The majority of Africans on the continent are under 30-years-old and about 75 million of the globe’s youth are unemployed according to UNESCO, so the youth should take this one step at a time, and one mllion to find success.
CNBCA Africa spoke to Uganda’s Patrick Bitature, an iconic entrepreneur in the country to give the youth some useful tips.
“The first million is always going to be the hardest to accumulate, in fact the first hundred thousand dollars is probably the hardest to make and after that it becomes a little bit easier and once you have got all the factors that you never had before, now working for you,” said Patrick Bitature, Ugandan entrepreneur.
Congruence – as he calls it, where all the factors are working for you and somehow you think you’re on a lucky streak, but it’s because now you have formed the right habits, you have got an address, you have built a reputation to be reliable and you deliver and when you can’t, you are there to tell them – because when you are young, you think you can do everything, so it takes a bit of time.”
“Your vision is that much better, you see opportunities everywhere you look and you just have to remember to stay focused because success comes with its own problems.”
Bitature went from owning a video library to becoming the founder and chairman of Simba Telecom, East Africa’s largest mobile phone retailer.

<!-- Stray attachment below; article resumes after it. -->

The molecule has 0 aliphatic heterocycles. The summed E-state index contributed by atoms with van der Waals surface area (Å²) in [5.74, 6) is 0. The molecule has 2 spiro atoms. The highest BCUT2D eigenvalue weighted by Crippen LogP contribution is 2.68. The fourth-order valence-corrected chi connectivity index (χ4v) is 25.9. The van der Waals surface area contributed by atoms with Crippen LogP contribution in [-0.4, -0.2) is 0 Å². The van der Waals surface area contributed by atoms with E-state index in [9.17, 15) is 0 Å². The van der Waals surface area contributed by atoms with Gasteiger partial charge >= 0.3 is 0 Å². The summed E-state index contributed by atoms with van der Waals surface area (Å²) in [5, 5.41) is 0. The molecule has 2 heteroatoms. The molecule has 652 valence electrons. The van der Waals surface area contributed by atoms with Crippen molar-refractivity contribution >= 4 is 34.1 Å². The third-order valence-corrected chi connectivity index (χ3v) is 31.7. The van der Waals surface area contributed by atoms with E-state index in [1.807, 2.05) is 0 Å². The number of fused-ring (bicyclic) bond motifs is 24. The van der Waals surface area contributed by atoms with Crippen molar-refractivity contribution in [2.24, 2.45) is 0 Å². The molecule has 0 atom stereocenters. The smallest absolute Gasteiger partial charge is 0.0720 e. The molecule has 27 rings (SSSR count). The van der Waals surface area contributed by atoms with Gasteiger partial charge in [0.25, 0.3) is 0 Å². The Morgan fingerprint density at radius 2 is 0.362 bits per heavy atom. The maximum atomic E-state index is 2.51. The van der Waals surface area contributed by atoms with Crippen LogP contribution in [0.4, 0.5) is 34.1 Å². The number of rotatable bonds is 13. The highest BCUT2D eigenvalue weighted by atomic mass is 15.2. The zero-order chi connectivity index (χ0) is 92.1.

“People think I started in 2000, I had been doing business for about ten years by then and I tried so many small things and failed at so many small things – they just didn’t take off.”
He adds: “I tried everything when I was young, then I got more structured, I got focus on some things, things that I could do well and I could scale and the magic is in scaling – if you can scale something without losing out on the quality or service or product, then you can do very well.”
This is how Bitature says he learnt, through trying anything and everything, failing and picking himself back up. He says he began “hustling” at 13-years-old through buying and selling sugar that he would bring from across the border and selling in Uganda to meet the shortage of sugar in the East African country.
He says getting paid for it was a bonus but that making people happy kept him doing it.
“When you find you have been making so many people happy and it is value for money and they are satisfied – they will come back to you again – that is what I wanted, that is what was driving me.”
“If you look at life as about satisfying customers, satisfying needs, trying to do things better than the competitors, you have to raise the bar.”
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